Pitfalls To Avoid When Flipping A Classroom
Having an informed approach right off the bat (i.e., when you are implementing this new concept in the classroom for the first time) isn’t possible, not at least without the initial trials and errors. If you don’t want to waste your time tackling the initial blunders – that often plague the classroom of some educators new to this concept, then you need to read on and avoid the most common mistakes of flipping a classroom for the first time.
Here, I present you some of the powerful and experience-packed tips from teachers who’ve already “been there and done that”, when they first flipped their classroom. So, try to avoid the following pitfalls when flipping a classroom:
- Making the Classroom a Production House.
Although this new concept mainly involves studying through video presentations or lectures, it doesn’t mean you can turn your classroom into a production house. Kevin Revell, an Assistant Dean and Associate Professor of Chemistry at Murray State University, learned that the hard way when he brought an entire camera crew in the class. Kevin says, “I wanted to try filming my class, and then compare the live versus tablet-only presentation style.” But much to his surprise, his not-so-well-thought-out plan failed to work out the way he desired. Consequently, “I struggled the rest of the semester to get my class to engage”, says Kevin. So, what made the plan fail so miserably? Kevin says that one of the main reasons why his plan failed to meet his expectations was that the presence of a camera and the whole crew in the class made students somewhat uncomfortable and intimated. After all, who doesn’t feel a bit uneasy in front of the camera? Regardless, the point is whatever flipping technique you’ve come up with for your class, just make sure that it doesn’t make the students nervous or end up distracting them.
- Creating unnecessarily-prolonged videos.
Ever wonder, what makes lectures so boring and tedious to students? It is because they are too lengthy! And if you make the videos as long as the conventional lectures are, the result would be the same: a lackluster learning experience. So, what could be the best way to deliver a video lecture? Keep them, “Short-short-short!” says Jon Bergmann, a TED-Education specialist and the pioneer of Flipped Classroom Movement, along with Aaron Sams. Jon says that instead of making longer videos, “make one video per discrete objective”. I totally agree with Jon, because, after all, short and individual lessons are easy to soak and remember. Jon further states that the length of the video lesson should depend on the academic standard of the students. For instance, make a 4-6 min video for a 4th grader or a 10-15 min video for a 10th grader.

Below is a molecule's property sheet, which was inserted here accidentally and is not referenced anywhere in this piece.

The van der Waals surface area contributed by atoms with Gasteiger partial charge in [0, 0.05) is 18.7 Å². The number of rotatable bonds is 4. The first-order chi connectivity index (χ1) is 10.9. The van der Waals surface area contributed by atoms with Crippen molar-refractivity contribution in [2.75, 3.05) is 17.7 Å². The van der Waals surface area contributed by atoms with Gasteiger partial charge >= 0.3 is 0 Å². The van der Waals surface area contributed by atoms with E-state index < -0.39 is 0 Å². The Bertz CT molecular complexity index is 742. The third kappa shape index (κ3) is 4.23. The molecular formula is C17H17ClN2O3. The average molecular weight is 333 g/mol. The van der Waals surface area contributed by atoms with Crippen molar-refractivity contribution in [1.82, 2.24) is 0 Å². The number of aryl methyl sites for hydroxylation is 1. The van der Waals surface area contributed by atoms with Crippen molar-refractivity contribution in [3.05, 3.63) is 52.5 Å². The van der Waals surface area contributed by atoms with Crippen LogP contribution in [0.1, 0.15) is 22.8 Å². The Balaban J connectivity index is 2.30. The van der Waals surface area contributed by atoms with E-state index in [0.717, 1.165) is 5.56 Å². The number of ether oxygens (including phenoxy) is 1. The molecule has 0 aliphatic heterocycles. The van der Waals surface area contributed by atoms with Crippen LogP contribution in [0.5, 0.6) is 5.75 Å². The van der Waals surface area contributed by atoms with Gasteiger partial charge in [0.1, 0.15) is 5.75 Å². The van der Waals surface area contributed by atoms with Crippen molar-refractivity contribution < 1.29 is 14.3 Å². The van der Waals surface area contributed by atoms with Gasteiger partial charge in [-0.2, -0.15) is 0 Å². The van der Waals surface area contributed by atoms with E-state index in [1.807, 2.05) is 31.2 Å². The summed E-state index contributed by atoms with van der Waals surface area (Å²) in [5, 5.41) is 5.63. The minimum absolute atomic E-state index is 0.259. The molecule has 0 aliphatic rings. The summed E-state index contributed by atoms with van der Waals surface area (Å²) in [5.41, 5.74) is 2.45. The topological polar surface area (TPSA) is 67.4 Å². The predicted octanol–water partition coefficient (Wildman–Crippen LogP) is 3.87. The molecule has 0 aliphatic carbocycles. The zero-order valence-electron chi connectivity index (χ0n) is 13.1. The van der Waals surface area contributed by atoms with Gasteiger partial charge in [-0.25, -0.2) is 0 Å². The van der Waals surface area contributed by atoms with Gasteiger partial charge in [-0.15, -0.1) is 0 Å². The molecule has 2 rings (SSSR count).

- Leaving the students on their own.
It is important to understand that flipped classroom doesn’t mean automated learning. You just can’t abandon your students by equipping them a video presentation and expecting that they would learn from it on their own. They aren’t even at that level yet, where they could do things on their own. Take for instance graduates, who are able to do dissertations on their own, or even if they face any problem with it they get dissertation help. Be it video lessons or not, remember that your students always need you. It is mainly because they are so used to your teaching that they can’t make sense of their lessons until they learn it directly from you. April Lynn Burton, a French teacher at Francis Howell Central High School, learned that through her mistakes in the first year of her flipped classroom. April says that at first she tried to make video assignments using the textbook, without her voice explaining the content of the video. As a result, her flipped classroom failed terribly and she ended up receiving complaints from her students saying, “You never teach us anymore” says April. She further says, “My students wanted to hear my voice and see my face.” So, she started recording the lessons and used her own explanations of the topics in the videos. Consequently, she started seeing double the engagement as compared to a non-flipped classroom. So, what we learned from her? Don’t leave your students assuming that they would soak all the material without their teacher’s assistance.
- Never making the students accountable for work.
It is highly-essential to hold every student, in a flipped classroom, accountable for the delivered video assignments. It is not only reckless to leave the students without even checking up how much they have understood, but it is also very detrimental for their studies. Marc Seigel, a teacher of Chemistry at the Middleton High School, in Middleton, puts emphasis on the importance of having a solid accountability system to enable teachers keep a track of their students’ academic growth and development. This can be done by giving a short assignment to students asking questions taken from the video lessons, or asking the students to present a short note on what they have learned from the video. Marc further says, “It’s also important that students know the objective of what they’re learning. This gives them responsibility for their own learning and lets them understand that it’s not just all about fun, or all about the dry process of getting an ‘A’ on a test; it’s about a larger objective.”
George Bernard Shaw said, “A life spent making mistakes is not only more honorable, but more useful than a life spent doing nothing.” In other words, making mistakes isn’t bad at all, but learning nothing from them definitely is! So, learn from the mistakes of your fellow teachers and try to avoid them in your flipped classroom as much as possible.